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The_Liquid_Laser said:
Agente42 said:
Great point. The same coincidence as DS. DS may refer to the developer system, dual screen and disruptive system. With the DS, Nintendo threw Sony out of the handheld market. Climbing the market share and snapping up much of the market even with its successor, the 3DS. Nintendo played Sony so much for the high-end gaming market that Vita ran out of AAA games because it wasn't profitable to produce games for him, despite being very powerful.

I agree that "DS" had multiple meanings, but in practice I don't think it was really a disruptive system.  I DO think DS was a blue ocean system, but I don't think it was disruptive.  (Basically the opposite of my views on Switch.)  Disruptive products invade and take over existing markets even if they start in a new one.  What market did the DS invade?  The generation 6 default for the handheld market was that GBA was the only viable handheld.  DS didn't disrupt the handheld market, but it did grow it a whole lot and at the same time it wasn't really competing with the PSP because it was also fairly successful.  That means it was a Blue Ocean product.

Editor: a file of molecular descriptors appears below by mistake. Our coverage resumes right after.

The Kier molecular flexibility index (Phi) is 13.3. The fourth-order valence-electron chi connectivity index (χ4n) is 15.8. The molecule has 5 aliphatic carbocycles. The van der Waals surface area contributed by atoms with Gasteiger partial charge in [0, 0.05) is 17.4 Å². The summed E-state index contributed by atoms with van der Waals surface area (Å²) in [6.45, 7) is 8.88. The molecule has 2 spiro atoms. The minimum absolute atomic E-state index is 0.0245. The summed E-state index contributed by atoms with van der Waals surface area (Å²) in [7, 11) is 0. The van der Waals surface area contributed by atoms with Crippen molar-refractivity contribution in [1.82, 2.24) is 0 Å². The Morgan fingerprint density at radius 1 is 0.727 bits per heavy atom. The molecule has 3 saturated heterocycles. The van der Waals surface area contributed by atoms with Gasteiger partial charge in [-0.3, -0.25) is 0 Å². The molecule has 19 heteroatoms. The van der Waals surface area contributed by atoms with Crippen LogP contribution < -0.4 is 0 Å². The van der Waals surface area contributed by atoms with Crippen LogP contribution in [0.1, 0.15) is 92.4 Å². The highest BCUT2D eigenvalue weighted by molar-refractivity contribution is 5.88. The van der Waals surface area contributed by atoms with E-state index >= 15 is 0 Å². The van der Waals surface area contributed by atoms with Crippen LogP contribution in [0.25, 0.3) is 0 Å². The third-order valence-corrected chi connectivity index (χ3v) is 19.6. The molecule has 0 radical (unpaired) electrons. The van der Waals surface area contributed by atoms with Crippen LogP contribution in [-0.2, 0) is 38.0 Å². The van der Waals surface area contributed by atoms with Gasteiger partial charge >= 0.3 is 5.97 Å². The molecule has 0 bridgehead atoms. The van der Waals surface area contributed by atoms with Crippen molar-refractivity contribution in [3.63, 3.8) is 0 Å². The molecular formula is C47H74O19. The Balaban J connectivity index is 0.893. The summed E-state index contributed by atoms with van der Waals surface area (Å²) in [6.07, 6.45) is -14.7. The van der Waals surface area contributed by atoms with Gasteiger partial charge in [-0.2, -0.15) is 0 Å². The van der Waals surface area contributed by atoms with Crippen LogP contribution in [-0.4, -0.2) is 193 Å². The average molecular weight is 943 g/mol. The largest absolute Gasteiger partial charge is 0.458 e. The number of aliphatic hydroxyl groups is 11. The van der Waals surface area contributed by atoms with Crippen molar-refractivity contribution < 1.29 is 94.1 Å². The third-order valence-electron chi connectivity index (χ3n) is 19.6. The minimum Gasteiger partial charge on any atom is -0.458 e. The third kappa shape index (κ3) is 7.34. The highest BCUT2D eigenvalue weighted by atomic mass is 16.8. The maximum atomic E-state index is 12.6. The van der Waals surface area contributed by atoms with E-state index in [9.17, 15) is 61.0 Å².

3DS on the other hand was a red ocean product.  Nintendo cut the price by $80 within the first year.  That is red ocean behavior.  The philosophy behind the Blue Ocean Strategy is that you make more profits because you don't have to cut the price or add expensive features or other costly things that products have to do when they compete directly.  3DS defeated the Vita, but it didn't make good profits while doing so.  3DS was neither blue ocean nor was it really disruptive.

I know 3ds is red ocean product. But the effect the DS is so strong and reverberate in the next generation. I believe the DS is both: a blue ocean and a disruptive product. Cheap price is the key feature here. Nintendo DS is a cheap portable and good enough, likewise disrupite products are.